It is not known how T cells sense and respond to the stress of solid tumors, or how such responses shape dysfunction in CD8 tumor infiltrating lymphocytes (TILs). The endoplasmic reticulum (ER) is an organelle primed to sense environmental stress and to respond through initiation of downstream signal cascades. PKR-like ER kinase (PERK) is one of three ER sensors that enacts the cell response to stress. We were the first group to show that T cells in tumors experience the PERK-directed stress response. Using unique T cell-specific PERK KO mice (OT-1-Lckcre-PERKf/f) we discovered that PERK severely restricts the ability of T cells to control tumor growth. We now reveal groundbreaking preliminary data that illustrate that in response to the acute stress of the tumor microenvironment PERK prohibits T cell anti-tumor metabolism and restricts protein synthesis in CD8 TILs. Moreover, we show that CD8 TILs experience chronic ER stress associated with the PERK terminal unfolded protein response (UPR) enzyme ER oxidoreductase 1 (ERO1a) that induces dysregulated protein homeostasis (proteostasis) and impairs tumor control. This proposal aims to expand our preliminary data and develop the abovementioned novel discoveries into immunotherapeutic strategies to treat sarcomas with global implications for solid tumor cancer patients. To accomplish the aims proposed here we have developed a unique tumor microenvironment stress assay and sought out new approaches to apply to CD8 TIL biology to measure molecular changes that occur in T cells under tumor stress.
In Aim 1 we will use T cells from OT-1-Lckcre-PERKf/f mice in our tumor stress assay paired with metabolomics to show that PERK is the central regulator of CD8 TIL metabolism. We will also use T cells from sarcoma patients and CRISPR/Cas9 in vitro gene editing of PERK to measure how PERK affects metabolism of human T cells under tumor microenvironment stress. The results are expected to reframe and advance our current understanding of CD8 TIL metabolism.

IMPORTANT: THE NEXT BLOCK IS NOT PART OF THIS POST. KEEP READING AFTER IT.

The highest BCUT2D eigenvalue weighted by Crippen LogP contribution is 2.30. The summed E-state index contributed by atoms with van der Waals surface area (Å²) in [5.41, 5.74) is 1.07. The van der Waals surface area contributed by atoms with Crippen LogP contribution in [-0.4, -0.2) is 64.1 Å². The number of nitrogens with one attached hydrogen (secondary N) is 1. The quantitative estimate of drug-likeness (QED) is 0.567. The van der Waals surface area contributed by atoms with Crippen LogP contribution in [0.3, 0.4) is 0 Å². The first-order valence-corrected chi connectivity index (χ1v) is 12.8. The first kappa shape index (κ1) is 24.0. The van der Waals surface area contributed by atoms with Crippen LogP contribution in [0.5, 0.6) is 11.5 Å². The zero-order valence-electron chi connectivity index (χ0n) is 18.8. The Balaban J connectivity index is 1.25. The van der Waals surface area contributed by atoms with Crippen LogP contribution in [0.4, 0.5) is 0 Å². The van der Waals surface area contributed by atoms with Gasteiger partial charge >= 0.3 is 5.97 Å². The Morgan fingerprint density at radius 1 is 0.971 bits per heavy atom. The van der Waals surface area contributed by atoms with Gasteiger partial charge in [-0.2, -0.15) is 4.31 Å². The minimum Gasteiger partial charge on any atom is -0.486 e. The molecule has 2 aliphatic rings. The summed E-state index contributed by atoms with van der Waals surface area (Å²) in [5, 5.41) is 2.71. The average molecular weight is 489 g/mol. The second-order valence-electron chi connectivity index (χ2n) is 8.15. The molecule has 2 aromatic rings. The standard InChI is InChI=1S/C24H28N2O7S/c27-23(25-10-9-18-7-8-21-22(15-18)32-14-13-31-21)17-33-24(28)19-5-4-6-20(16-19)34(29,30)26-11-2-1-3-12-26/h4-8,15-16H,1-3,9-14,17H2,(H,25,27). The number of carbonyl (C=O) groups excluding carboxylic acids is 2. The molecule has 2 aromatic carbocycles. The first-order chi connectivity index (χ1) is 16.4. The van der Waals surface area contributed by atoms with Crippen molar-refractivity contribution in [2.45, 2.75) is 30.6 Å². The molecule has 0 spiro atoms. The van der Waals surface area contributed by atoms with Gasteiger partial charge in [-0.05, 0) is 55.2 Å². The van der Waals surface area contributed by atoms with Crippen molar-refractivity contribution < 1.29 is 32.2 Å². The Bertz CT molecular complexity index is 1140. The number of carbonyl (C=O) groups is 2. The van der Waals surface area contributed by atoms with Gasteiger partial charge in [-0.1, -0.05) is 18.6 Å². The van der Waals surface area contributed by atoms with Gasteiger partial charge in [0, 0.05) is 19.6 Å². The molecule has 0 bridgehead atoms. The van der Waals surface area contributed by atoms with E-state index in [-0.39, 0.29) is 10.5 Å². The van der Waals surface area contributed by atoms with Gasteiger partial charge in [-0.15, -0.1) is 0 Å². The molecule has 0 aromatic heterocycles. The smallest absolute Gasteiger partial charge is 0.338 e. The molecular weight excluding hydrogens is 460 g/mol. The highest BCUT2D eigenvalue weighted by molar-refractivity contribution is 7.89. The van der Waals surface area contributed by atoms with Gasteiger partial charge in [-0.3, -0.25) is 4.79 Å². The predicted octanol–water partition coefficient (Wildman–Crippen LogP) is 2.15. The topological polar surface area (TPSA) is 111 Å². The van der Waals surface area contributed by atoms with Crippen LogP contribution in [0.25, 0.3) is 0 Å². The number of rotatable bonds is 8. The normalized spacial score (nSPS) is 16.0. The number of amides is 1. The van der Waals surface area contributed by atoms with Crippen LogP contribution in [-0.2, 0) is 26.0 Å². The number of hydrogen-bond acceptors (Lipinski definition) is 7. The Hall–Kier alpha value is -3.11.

In Aim 2 we will use T cells from OT-1-Lckcre-PERKf/f mice in our tumor stress assay paired with ribosome sequencing to discover the identity of actively translating mRNAs that are impacted by the tumor microenvironment. This work will also test the new concept that alternative routes of translation are sustainable in the stress of tumors. The results are expected to create a radical new paradigm of remodeling translation to improve immunotherapy.
For Aim 3 we have created unique ERO1a-/- mice to formally define how ERO1a undermines proteostasis in CD8 TILs using an in vivo sarcoma model and proteomics. Successful completion of the aims will revolutionize the field of cancer immunotherapy by generating a new paradigm for the cell stress response as the primary factor that dismantles CD8 TIL anti-tumor efficacy in solid tumors.

Public Health Relevance

T cells are a part of the immune system able to control tumor growth, but are ineffective in most cancer patients. Our lab has made the groundbreaking discovery that T cells entering tumors experience an extreme response to stress that rapidly shuts down their ability to generate energy and make and process proteins. Our proposal will formally prove that targeting the stress response holds the power to revive essential T cell functions and invigorate tumor control to allow multiple types of immunotherapies to work better for cancer patients.

National Institute of Health (NIH)
National Cancer Institute (NCI)
Research Project (R01)
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Special Emphasis Panel (ZRG1)
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Mccarthy, Susan A
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Medical University of South Carolina
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